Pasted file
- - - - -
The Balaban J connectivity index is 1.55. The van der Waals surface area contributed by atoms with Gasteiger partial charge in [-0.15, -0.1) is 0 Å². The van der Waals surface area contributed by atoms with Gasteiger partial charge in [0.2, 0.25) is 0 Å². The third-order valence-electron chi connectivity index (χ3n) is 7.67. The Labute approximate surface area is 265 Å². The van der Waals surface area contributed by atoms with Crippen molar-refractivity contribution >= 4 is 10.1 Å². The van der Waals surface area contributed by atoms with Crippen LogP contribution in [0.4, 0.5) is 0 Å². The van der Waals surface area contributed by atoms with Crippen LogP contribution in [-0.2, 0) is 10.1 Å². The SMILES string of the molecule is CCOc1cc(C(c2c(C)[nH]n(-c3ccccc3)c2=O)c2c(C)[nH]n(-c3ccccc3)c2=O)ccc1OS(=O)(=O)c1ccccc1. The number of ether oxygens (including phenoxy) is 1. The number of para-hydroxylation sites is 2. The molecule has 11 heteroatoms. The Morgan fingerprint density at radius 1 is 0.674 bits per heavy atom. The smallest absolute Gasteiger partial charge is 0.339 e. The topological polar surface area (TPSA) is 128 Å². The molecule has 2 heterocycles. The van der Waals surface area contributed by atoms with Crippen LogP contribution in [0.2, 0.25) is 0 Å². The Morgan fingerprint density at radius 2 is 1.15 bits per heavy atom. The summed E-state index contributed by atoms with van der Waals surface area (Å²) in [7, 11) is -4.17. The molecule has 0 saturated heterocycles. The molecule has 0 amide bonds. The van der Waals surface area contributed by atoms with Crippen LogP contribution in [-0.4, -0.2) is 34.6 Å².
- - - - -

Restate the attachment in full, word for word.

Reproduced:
The Balaban J connectivity index is 1.55. The van der Waals surface area contributed by atoms with Gasteiger partial charge in [-0.15, -0.1) is 0 Å². The van der Waals surface area contributed by atoms with Gasteiger partial charge in [0.2, 0.25) is 0 Å². The third-order valence-electron chi connectivity index (χ3n) is 7.67. The Labute approximate surface area is 265 Å². The van der Waals surface area contributed by atoms with Crippen molar-refractivity contribution >= 4 is 10.1 Å². The van der Waals surface area contributed by atoms with Crippen LogP contribution in [0.4, 0.5) is 0 Å². The van der Waals surface area contributed by atoms with Crippen LogP contribution in [-0.2, 0) is 10.1 Å². The SMILES string of the molecule is CCOc1cc(C(c2c(C)[nH]n(-c3ccccc3)c2=O)c2c(C)[nH]n(-c3ccccc3)c2=O)ccc1OS(=O)(=O)c1ccccc1. The number of ether oxygens (including phenoxy) is 1. The number of para-hydroxylation sites is 2. The molecule has 11 heteroatoms. The Morgan fingerprint density at radius 1 is 0.674 bits per heavy atom. The smallest absolute Gasteiger partial charge is 0.339 e. The topological polar surface area (TPSA) is 128 Å². The molecule has 2 heterocycles. The van der Waals surface area contributed by atoms with Crippen LogP contribution in [0.2, 0.25) is 0 Å². The Morgan fingerprint density at radius 2 is 1.15 bits per heavy atom. The summed E-state index contributed by atoms with van der Waals surface area (Å²) in [7, 11) is -4.17. The molecule has 0 saturated heterocycles. The molecule has 0 amide bonds. The van der Waals surface area contributed by atoms with Crippen LogP contribution in [-0.4, -0.2) is 34.6 Å².